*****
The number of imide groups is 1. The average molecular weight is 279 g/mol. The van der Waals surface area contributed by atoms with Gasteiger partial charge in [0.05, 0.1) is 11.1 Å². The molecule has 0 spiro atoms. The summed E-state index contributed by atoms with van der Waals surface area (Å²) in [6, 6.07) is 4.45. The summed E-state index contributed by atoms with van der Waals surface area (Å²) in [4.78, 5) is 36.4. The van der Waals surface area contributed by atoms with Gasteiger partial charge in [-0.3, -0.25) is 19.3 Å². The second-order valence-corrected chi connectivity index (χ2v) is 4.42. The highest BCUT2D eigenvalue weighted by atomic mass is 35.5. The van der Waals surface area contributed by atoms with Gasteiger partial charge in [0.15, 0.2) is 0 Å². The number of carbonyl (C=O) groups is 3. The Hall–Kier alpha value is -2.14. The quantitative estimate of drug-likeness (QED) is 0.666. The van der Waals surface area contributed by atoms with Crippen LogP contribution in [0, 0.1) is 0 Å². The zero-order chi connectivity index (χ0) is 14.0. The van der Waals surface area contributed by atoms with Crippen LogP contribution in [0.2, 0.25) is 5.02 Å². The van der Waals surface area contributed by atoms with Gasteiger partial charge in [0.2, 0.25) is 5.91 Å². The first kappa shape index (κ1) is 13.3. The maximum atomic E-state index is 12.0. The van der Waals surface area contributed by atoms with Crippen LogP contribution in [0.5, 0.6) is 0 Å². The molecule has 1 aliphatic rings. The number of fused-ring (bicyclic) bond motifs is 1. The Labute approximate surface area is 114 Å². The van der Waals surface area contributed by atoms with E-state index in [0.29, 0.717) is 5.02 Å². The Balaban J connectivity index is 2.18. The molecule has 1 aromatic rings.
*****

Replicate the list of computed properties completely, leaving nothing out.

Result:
The number of imide groups is 1. The average molecular weight is 279 g/mol. The van der Waals surface area contributed by atoms with Gasteiger partial charge in [0.05, 0.1) is 11.1 Å². The molecule has 0 spiro atoms. The summed E-state index contributed by atoms with van der Waals surface area (Å²) in [6, 6.07) is 4.45. The summed E-state index contributed by atoms with van der Waals surface area (Å²) in [4.78, 5) is 36.4. The van der Waals surface area contributed by atoms with Gasteiger partial charge in [-0.3, -0.25) is 19.3 Å². The second-order valence-corrected chi connectivity index (χ2v) is 4.42. The highest BCUT2D eigenvalue weighted by atomic mass is 35.5. The van der Waals surface area contributed by atoms with Gasteiger partial charge in [0.15, 0.2) is 0 Å². The number of carbonyl (C=O) groups is 3. The Hall–Kier alpha value is -2.14. The quantitative estimate of drug-likeness (QED) is 0.666. The van der Waals surface area contributed by atoms with Crippen LogP contribution in [0, 0.1) is 0 Å². The zero-order chi connectivity index (χ0) is 14.0. The van der Waals surface area contributed by atoms with Crippen LogP contribution in [0.2, 0.25) is 5.02 Å². The van der Waals surface area contributed by atoms with Gasteiger partial charge in [0.2, 0.25) is 5.91 Å². The first kappa shape index (κ1) is 13.3. The maximum atomic E-state index is 12.0. The van der Waals surface area contributed by atoms with Crippen LogP contribution in [0.5, 0.6) is 0 Å². The molecule has 1 aliphatic rings. The number of fused-ring (bicyclic) bond motifs is 1. The Labute approximate surface area is 114 Å². The van der Waals surface area contributed by atoms with E-state index in [0.29, 0.717) is 5.02 Å². The Balaban J connectivity index is 2.18. The molecule has 1 aromatic rings.